Our study revealed significant differences among countries regarding the following criteria: number of claims with quantitative benefit; RRR, ARR and NNT reported or calculated; mention of adverse effects, warnings or contraindications; equal prominence between safety and benefit information; and methodological quality of references. Taken together, our overall scoring ranked the USA first, Canada second and Australia third for the quality of journal ads, which confirms our original hypothesis in that self-regulatory systems (ie, the one used in Australia) may have the greatest influence in yielding the lowest quality ads compared with other regulatory regimes.
Although the US ads ranked first in quality, this finding should not be taken to imply that using them as a source of information would lead to appropriate prescribing. Only 13% of ads in American Family Physician mentioned the generic name every time the brand name was mentioned; only a single ad either gave an ARR or NNT or the information to calculate one; the maximum score for whether the main claim in the ads was to a clinically relevant issue was 3 but the median score was only 2; and only 30% of the ads referenced a meta-analysis, systematic review or RCT. The limitations seen in US advertisement quality might be due to a lack of resources needed to properly evaluate the volume of advertising. As of 2016, the FDA’s Office of Prescription Drug Promotion with a staff of just over 70 people received nearly 100 000 promotional material submissions related to prescription medications annually.33 Finally, the FDA only evaluates ads before they appear in relatively rare circumstances (table 1).
Countries only differed with respect to humorous, positive emotional and social approval portrayals as well as the presence of lifestyle or work portrayals. Although post-hoc testing was not significant, these portrayals were generally most commonly used by the US ads. Some of the pictorial features of the ads such as the frequent use of emotional appeals in ads, the relative absence of both the portrayals of lifestyle change as an adjunct to product use as well as the portrayal of the product enabling health, recreational or work activities all suggest that some aspects of the ads were not intended to give physicians an accurate view of the value of the medications that they were promoting.
Our findings are consistent with a previous study that concluded ad quality was affected by different regulations.8 Although that study examined ads published between 1961 and 1977, it appears that different regulatory regimes continue to influence ad quality. Another study compared ads between Australia, Malaysia and the USA between 2004 and 2006.9 Our study yielded similar results in that warning information was most likely to be provided in the US ads and least likely to be provided in Australian ads. We also found consistently incomplete product information in the advertising copy (eg, lack of safety information and support for claims made in ads) irrespective of the country. However, there was a large contrast between the two studies when comparing the percentage of ads that mention the generic name. Our study yielded a lower percentage, likely due to our more stringent criteria in that the generic name had to be mentioned every time the brand name was mentioned. Our findings regarding the supportive score for references were also higher compared with a past study that analysed the accuracy of scientific claims in Spanish drug ads.34 All known previous studies comparing ads used criteria focused on product information data but did not include additional comparisons known to influence prescriber behaviour, such as references to scientific evidence as well as advertising appeals and portrayals.8–10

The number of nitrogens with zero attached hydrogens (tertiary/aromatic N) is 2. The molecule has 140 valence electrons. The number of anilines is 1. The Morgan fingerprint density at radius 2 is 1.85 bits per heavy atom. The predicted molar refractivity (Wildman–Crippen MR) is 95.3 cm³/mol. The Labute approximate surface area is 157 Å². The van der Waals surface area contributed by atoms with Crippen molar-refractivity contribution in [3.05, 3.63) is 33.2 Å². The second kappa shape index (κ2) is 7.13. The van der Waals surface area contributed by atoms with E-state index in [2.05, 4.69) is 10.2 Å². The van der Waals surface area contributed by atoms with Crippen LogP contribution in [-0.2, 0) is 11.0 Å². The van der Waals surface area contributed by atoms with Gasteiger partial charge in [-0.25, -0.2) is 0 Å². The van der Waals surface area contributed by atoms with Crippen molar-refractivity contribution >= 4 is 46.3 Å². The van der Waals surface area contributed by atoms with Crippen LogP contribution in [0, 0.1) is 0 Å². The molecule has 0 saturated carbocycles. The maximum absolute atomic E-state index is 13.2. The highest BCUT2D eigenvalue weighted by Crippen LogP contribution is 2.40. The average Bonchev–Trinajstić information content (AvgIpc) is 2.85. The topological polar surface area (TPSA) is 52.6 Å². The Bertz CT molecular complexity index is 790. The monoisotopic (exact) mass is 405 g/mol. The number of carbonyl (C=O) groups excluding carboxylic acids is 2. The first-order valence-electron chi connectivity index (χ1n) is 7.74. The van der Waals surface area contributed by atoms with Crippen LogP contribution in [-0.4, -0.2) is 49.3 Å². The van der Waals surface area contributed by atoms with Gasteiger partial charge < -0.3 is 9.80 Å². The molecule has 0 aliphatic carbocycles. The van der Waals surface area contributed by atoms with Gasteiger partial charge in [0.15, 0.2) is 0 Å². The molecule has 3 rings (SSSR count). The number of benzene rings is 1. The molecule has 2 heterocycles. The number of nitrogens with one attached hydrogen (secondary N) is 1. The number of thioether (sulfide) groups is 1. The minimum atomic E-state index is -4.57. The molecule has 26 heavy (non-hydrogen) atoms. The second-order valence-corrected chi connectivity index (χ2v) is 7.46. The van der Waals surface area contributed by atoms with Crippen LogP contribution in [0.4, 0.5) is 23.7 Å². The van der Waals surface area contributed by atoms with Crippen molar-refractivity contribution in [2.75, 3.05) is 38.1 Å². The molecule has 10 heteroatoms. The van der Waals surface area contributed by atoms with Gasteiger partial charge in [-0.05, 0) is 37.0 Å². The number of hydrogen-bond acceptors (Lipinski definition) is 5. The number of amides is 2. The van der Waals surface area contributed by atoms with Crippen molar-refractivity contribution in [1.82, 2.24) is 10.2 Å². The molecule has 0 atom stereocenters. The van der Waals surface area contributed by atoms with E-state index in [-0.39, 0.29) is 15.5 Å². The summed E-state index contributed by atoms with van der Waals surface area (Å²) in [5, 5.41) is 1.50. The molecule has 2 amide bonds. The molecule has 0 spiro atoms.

Despite examining information in ads that may affect prescribers’ behaviour, our study had some limitations. First, we only examined in-print journal advertisements and not other forms of promotion that affect prescribing practices. Additionally, we did not assess the accuracy of the information in the ads. While this would have been desirable, the lack of information about many important aspects of drug efficacy and safety speaks the poor educational quality of the ads. We also did not directly examine whether the ads all conformed to regulatory requirements in the country in which they were published or whether they had been subject to complaints to the regulator. We suspect that violations of regulations may have confounded our results. For instance, we found that advertisements from the USA were significantly more likely to report on adverse events, despite all regulatory bodies requiring a fair balance between benefits and harms, suggesting that advertising originating in Australia and Canada may not have been complaint with the relevant codes. Advertisements for different drugs and from different manufacturers may also yield differences in the type of product information, references to scientific evidence, as well as appeals and portrayals. We only examined one country per regulatory regime and therefore we could not determine whether the differences were due to the regulatory framework or to other regulatory, legal, cultural or health system factors specific to each country. For instance, our finding that USA ads contain more information on adverse effects, warnings or contraindications may also reflect industry concerns with litigation in addition to FDA regulation. To the extent that our findings do reflect different regulatory regimes, they only apply to ads in family practice journals in three developed countries over the period 2014–2015. Finally, we only examined parts of the ads that could be objectively scored and our scoring system for some elements while used before has not been validated against the effects that ads have on prescribing behaviour.